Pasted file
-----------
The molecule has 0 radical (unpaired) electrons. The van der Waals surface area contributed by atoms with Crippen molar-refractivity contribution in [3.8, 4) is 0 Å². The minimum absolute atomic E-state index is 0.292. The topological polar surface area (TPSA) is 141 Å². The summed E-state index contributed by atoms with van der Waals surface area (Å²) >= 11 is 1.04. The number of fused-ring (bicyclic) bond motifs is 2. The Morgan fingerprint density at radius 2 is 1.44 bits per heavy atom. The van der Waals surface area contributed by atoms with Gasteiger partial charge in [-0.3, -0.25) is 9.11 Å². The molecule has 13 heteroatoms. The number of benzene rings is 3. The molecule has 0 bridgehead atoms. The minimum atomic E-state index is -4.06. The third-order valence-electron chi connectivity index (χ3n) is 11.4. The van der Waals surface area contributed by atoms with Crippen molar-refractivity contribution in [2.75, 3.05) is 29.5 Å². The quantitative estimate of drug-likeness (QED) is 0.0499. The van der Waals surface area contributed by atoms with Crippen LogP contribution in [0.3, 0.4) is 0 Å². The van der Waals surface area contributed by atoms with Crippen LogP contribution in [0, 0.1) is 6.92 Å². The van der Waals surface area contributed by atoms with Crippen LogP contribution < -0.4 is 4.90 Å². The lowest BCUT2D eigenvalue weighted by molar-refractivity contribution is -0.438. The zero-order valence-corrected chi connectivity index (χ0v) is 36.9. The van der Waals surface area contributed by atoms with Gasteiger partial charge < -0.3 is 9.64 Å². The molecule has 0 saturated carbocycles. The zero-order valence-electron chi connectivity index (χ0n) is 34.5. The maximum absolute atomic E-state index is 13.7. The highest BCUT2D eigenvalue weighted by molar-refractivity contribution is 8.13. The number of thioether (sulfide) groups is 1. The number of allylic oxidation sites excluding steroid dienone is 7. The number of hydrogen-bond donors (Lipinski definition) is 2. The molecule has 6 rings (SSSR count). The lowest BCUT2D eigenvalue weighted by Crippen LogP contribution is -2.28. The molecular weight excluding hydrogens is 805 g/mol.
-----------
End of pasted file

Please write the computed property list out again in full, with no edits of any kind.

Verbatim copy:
The molecule has 0 radical (unpaired) electrons. The van der Waals surface area contributed by atoms with Crippen molar-refractivity contribution in [3.8, 4) is 0 Å². The minimum absolute atomic E-state index is 0.292. The topological polar surface area (TPSA) is 141 Å². The summed E-state index contributed by atoms with van der Waals surface area (Å²) >= 11 is 1.04. The number of fused-ring (bicyclic) bond motifs is 2. The Morgan fingerprint density at radius 2 is 1.44 bits per heavy atom. The van der Waals surface area contributed by atoms with Gasteiger partial charge in [-0.3, -0.25) is 9.11 Å². The molecule has 13 heteroatoms. The number of benzene rings is 3. The molecule has 0 bridgehead atoms. The minimum atomic E-state index is -4.06. The third-order valence-electron chi connectivity index (χ3n) is 11.4. The van der Waals surface area contributed by atoms with Crippen molar-refractivity contribution in [2.75, 3.05) is 29.5 Å². The quantitative estimate of drug-likeness (QED) is 0.0499. The van der Waals surface area contributed by atoms with Crippen LogP contribution in [0.3, 0.4) is 0 Å². The van der Waals surface area contributed by atoms with Crippen LogP contribution in [0, 0.1) is 6.92 Å². The van der Waals surface area contributed by atoms with Crippen LogP contribution < -0.4 is 4.90 Å². The lowest BCUT2D eigenvalue weighted by molar-refractivity contribution is -0.438. The zero-order valence-corrected chi connectivity index (χ0v) is 36.9. The van der Waals surface area contributed by atoms with Gasteiger partial charge < -0.3 is 9.64 Å². The molecule has 0 saturated carbocycles. The zero-order valence-electron chi connectivity index (χ0n) is 34.5. The maximum absolute atomic E-state index is 13.7. The highest BCUT2D eigenvalue weighted by molar-refractivity contribution is 8.13. The number of thioether (sulfide) groups is 1. The number of allylic oxidation sites excluding steroid dienone is 7. The number of hydrogen-bond donors (Lipinski definition) is 2. The molecule has 6 rings (SSSR count). The lowest BCUT2D eigenvalue weighted by Crippen LogP contribution is -2.28. The molecular weight excluding hydrogens is 805 g/mol.